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Cleveland in the spotlight: NBA All-Star Weekend brings basketball's best to our city

And we're rolling out the red carpet to welcome them.

CLEVELAND — The NBA All-Star festivities begin Thursday and when the weekend is over, more than $100 million new dollars are expected to be pumped into the area.

The spotlight is squarely trained on the city of Cleveland.

Beloved local Chef Rocco Whalen saw the excitement firsthand when NBA All-Star weekend played out in 2019 in Charlotte, where he has a Fahrenheit location.

"It was the busiest weekend I've ever had in my career. And I've had a lot of busy weekends," Whalen told us.

So he is gearing up for the NBA to take over here in Cleveland -- and the stars that come with it.

"It's gonna show the city off well, and the Cavs are the hottest team in the NBA, which makes it a lot easier, even as well as I smile, Evan Mobley, you know, D. Garland, everybody," said Whalen.

NBA ALL-STAR GAME: Everything you need to know from special guests, moments, events and more

All weekend, Chef Rocco will be inside Rocket Mortgage FieldHouse as his locations there and his signature spot in Tremont host private events and special dishes. In this town, he knows the culinary experience will deliver.

"We have great food. I know that 'cause I know the chefs in this town, we have great venues. I know that," he said.

This is basketball's Super Bowl. Unlike the NBA Finals, it's a one-weekend-only event the league plans years in advance.

And on this 75th anniversary of the NBA, Cleveland will put up tens of thousands of visitors and serve as the backdrop for a game seen in 200 countries across the globe.

"We want to make sure -- sure -- the NBA walks away feeling that Cleveland was the best host city they've ever had," said David Gilbert, CEO of Destination Cleveland and Greater Cleveland Sports Commission. "So a lot goes into that. But really feel like we're ready."

Gilbert co-chaired the local organizing committee and says the latest omicron wave made some planning a challenge. But unlike the NFL Draft Cleveland hosted last spring, he says now we've all learned to carry on around the coronavirus.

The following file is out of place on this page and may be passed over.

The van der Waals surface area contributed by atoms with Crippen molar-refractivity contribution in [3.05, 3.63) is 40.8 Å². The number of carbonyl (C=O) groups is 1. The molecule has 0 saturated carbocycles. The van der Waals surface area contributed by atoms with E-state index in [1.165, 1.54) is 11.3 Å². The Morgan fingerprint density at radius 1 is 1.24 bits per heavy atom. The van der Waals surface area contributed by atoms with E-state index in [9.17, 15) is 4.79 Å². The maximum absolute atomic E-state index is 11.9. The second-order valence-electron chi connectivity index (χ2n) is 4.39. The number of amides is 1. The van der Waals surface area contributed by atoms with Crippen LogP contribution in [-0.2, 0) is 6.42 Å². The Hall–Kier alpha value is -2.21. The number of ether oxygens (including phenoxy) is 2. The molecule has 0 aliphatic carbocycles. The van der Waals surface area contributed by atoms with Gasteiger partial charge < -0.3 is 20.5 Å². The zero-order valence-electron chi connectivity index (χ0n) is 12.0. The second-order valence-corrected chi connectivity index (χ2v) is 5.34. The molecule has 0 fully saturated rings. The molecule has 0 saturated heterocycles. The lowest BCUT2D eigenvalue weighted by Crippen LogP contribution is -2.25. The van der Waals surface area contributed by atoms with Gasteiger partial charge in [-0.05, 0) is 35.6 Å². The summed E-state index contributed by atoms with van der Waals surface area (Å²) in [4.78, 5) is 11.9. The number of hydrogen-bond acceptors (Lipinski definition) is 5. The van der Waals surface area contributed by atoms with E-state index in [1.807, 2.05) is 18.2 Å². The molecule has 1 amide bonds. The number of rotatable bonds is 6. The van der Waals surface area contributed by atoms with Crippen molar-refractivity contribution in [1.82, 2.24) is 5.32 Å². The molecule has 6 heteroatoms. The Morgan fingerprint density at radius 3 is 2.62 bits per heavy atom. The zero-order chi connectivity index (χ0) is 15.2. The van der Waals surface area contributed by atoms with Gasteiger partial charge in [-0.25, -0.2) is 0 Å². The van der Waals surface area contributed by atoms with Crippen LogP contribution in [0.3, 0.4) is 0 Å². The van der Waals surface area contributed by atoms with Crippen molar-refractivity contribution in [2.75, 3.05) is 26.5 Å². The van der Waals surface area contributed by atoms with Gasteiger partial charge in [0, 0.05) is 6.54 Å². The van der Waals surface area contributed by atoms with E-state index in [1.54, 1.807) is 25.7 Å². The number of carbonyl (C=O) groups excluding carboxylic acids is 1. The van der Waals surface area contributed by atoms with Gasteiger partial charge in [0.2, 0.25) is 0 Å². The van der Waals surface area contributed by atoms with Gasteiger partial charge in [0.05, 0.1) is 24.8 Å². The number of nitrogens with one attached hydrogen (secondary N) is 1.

"People know what it's like to wear a mask at an event, to show their vaccination card, all those things," Gilbert said. "People aren't surprised by it, that you need to show a vaccination card to get in to the event. So that has made it easier. And I think we'll make it easier for people to adapt who are going to all the events."

At the Hilton Cleveland Downtown, the rooms are committed to the NBA, but the buzz is free for everyone to enjoy.

"We've been talking about this and gearing up for this for the past few years," Julia Austin, Director of Sales and Marketing for the Hilton Downtown Cleveland.

It's one of only seven locations -- all hotels -- that the city granted afterhours access to, so its bars can keep serving until 4 a.m. And you never know who you might run into.

"There's the fanfare, the celebrities, the athletes that'll be here, the opportunity just to possibly see somebody walking through a lobby or, you know, arriving, walking down the street," said Austin. 

It's all part of a signature weekend, likely soon to be added to the impressive list of Cleveland's success stories.

"Over the years, we've hosted increasingly larger events and done them really successfully. And that's how we continue to get more," said Gilbert.

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